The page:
Is this a good reason to be a little late for church? 
To have Men and Almost-Men calling from the car, "Mom! You're making us late!" 
or "Hey, remember how you like to get there early?"

I think so! Beauty in the most unexpected places! Nature is His own easel - His handiwork on display, always speaking to us.

Not as lovely, and not a reason to be late for anything - the bag worm sack photo, below. But still interesting (and still speaking). 
(Check out all the tiny worms - they've hatched an are ready to disperse and munch on my garden. They might think I care, but we're at the end of September and I don't care one bit!)


Smiling Ray

Living in an old home does have a few perks. Not as many as I once thought, but still, a few.
In every room, of different depths - sills! 
I try to keep my windowsills from getting all cluttered up, but it is a constant task to un-decorate because things just land there.  And stay. 
Cups, plates, footballs, keys, mail, more cups, more plates...
And there's so many things that need a spot for display!
No matter how I try to de-clutter, I can't seem to talk myself out of these items. 
Especially that Smiling Stingray photo
It is - it's smiling! 
And sometimes during the day I just need a smile aimed in my direction.


In Memorial

Million Bells - this was the first time it seemed like the plant may have lived up to its name, at least over here. Every plant that lives in the table pot seems to die an untimely death, much too soon in the season. 
But this beauty, found at Findley Market early this spring, held its own for a long, long while. It draped its apron of blooms all the way down to the tabletop, attracting hummingbirds and hummingbird bees!
When the Sprinkler Days arrived, though, that was the end of the millions of bells. Now all that's left are  dried-up brown stems already thrown in the weeding barrel. 
What's that quote about beauty being fleeting...?


To Market

If you haven't been to market lately, you've been missing out.

The waffle was wonderful, even if a little pricey.  Worth standing in a long line to get. I did have to share, but only a few bites.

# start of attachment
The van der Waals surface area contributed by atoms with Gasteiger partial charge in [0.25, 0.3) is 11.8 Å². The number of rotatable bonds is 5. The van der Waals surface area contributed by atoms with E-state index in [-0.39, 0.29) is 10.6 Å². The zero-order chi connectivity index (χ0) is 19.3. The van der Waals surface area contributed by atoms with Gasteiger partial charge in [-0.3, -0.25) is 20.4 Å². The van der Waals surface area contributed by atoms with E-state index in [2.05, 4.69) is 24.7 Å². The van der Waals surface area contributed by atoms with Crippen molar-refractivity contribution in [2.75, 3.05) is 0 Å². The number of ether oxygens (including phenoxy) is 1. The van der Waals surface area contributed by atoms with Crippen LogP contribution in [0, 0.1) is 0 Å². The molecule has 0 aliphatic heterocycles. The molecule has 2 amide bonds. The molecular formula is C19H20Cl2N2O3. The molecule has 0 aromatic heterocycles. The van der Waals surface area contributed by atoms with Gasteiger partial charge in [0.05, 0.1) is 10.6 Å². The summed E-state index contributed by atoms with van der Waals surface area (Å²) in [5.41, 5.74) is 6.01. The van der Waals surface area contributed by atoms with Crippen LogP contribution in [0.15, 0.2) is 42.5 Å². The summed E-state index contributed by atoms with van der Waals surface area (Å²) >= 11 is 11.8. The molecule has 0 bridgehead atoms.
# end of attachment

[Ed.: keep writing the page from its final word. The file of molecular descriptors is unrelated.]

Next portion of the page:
Sights, sights, and more sights.  I think these shoes were ... interesting.

Oh, my - the bakery window!  I snapped a photo of my Dear Friend in front of this window, contemplating the sinful nature of sugar - and lusting after some! DF, I didn't share the photo, and you're welcome. We are truly pals!

How did the homeschoolers get a gig down on the streets? I watched for a while but could never spot their mothers, or any parent, keeping watch over these two talented boys.
"Hey, Buddy!  I came to market for some fish heads - are these fresh, or what?"
Why? How? Who?
(The questions that burn in my soul all the time...)
(For the next photo, repeat questions above, adding 'Why?' in a few more times.)
Most remarkable was that this guy was cooking food in a outdoor grill-booth. The food smelled great, but the views were killing business.
(Ironic eyes on the shirt back, right?)

I bought a birthday present for myself, admired the plants, enjoyed the crowd, and ate wonderful food with dear friends. What better way to spend a Saturday morning?


Look Closer

 The garden is truly moving into fall now. I've lost some plants - a great clearance rack score on perfectly white columbine bit the dust, literally, in the dry spell we've been in. And I remember why I don't grow vegetables, now that my gourd vines have given in to powdery mildew. How sad!  I still have one gourd vine kicking - a swan-necked gourd vine!  I am hopeful that the mildew will not travel down the garden, from one tepee to another, killing the swan-necks. The hydrangeas have been through their daily droops from the heat, and a couple of plants are producing some fall blooms. The annabelles are turning brown around the edges now, away from their wonderful apple-y green color.